CRLI: One PALS Perspective

Written by Educator, CRLI Attendee, and PALS Todd Kelly

At the conclusion of the ALS Hope Foundation’s 2019 Clinical Research Learning Institute, the participants (patients, caregivers, and specialists) earned their certificates and bright pink lanyards as ALS Research Ambassadors. More importantly, we left the 2-day conference with new friendships, a deeper understanding of the disease and its particular complexities for research, and a renewed commitment to advocate for multiple issues that the ALS community faces.

    The conference on August 23-24 was free to participants at the Inn at Villanova, including the three meals as well as overnight accommodations if requested.  The seminar’s goal was to educate the participants and arm them with the tools to share this knowledge about clinical trials, current treatments, therapies, and drugs in the FDA “pipeline,” and methods for advocacy. We learned that one factor limiting research is low participation from PALS themselves (with an average of only 2 PALS per center per month). Another obstacle is that ALS, unlike most diseases, lacks clear biomarkers, necessary to prove/test a treatment’s success and efficacy. While the FDA does an excellent job in protecting the lives of patients, this means that the drug discovery process is incredibly expensive and often lasts 12 or more years.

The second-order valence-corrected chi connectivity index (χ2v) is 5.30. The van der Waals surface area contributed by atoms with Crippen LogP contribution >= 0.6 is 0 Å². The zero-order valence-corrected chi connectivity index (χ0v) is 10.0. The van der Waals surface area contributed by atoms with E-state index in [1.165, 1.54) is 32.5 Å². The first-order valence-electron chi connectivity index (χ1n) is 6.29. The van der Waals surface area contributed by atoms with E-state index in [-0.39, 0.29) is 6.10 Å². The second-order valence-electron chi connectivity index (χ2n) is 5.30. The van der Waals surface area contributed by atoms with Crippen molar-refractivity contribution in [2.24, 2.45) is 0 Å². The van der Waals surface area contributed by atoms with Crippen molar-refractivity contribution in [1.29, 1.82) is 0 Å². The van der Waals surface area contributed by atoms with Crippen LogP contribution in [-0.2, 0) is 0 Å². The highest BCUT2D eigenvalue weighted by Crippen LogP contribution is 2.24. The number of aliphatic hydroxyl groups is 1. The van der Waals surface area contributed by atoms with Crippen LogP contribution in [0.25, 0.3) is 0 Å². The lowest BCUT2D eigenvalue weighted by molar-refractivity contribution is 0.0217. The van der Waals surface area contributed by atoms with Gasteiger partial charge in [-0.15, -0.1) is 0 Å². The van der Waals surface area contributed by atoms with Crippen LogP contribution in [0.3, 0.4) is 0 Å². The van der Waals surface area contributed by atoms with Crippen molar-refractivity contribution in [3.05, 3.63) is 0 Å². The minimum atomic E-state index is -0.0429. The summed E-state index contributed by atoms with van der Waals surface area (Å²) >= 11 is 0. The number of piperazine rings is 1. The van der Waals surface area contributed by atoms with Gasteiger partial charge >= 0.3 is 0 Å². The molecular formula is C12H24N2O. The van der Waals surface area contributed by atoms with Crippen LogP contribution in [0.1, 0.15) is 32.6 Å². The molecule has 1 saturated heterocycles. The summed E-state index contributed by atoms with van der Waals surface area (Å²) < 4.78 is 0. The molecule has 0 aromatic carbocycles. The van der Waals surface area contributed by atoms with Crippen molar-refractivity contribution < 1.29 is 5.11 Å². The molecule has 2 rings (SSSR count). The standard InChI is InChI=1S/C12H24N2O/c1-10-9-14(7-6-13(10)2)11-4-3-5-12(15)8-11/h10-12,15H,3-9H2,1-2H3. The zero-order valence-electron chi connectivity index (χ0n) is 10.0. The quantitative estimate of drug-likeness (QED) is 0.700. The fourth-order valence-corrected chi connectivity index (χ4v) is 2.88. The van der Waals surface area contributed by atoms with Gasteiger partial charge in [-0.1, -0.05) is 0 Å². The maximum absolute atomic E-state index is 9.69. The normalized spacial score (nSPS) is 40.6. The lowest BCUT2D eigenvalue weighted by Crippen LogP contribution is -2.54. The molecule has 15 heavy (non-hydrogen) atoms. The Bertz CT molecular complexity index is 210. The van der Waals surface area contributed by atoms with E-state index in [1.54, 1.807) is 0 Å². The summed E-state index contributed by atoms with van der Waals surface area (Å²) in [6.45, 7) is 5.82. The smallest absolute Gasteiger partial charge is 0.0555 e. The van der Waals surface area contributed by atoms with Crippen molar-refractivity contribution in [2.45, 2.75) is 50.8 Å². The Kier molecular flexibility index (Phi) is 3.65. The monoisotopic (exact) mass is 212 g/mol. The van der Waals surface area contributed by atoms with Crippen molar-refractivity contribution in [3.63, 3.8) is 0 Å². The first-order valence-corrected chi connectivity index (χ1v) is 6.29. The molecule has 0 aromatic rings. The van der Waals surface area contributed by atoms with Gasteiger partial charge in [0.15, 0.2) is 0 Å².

When some of the topics were scientifically complex and riddled with unfamiliar acronyms, the presenters did their utmost to use effective analogies, answer our questions and supported each other’s presentations with elaboration. The group carefully and critically read a published research paper and together uncovered serious flaws in its methodology and conclusions. We learned to distinguish between false hype and authentic hope. In the end, we shared ways in which we could individually and collectively pursue advocacy goals. And, of course, the opportunity to meet with other ALS patients and their caregivers was extremely valuable as we shared stories, frustrations, strategies, advice, and empathy.

Each presenter covered different topics reflecting their overlapping areas of expertise as practitioners, clinicians, researchers, biopharma representatives, organization advisors and directors, and advocates. All were highly knowledgeable, allowing them to respond to our questions as well as those of their peers. However, what fully united them was their compassion for the families of ALS patients and their passion for fighting this disease. The conference was inspiring, and I would encourage anyone impacted by this pernicious disease to participate in future offerings.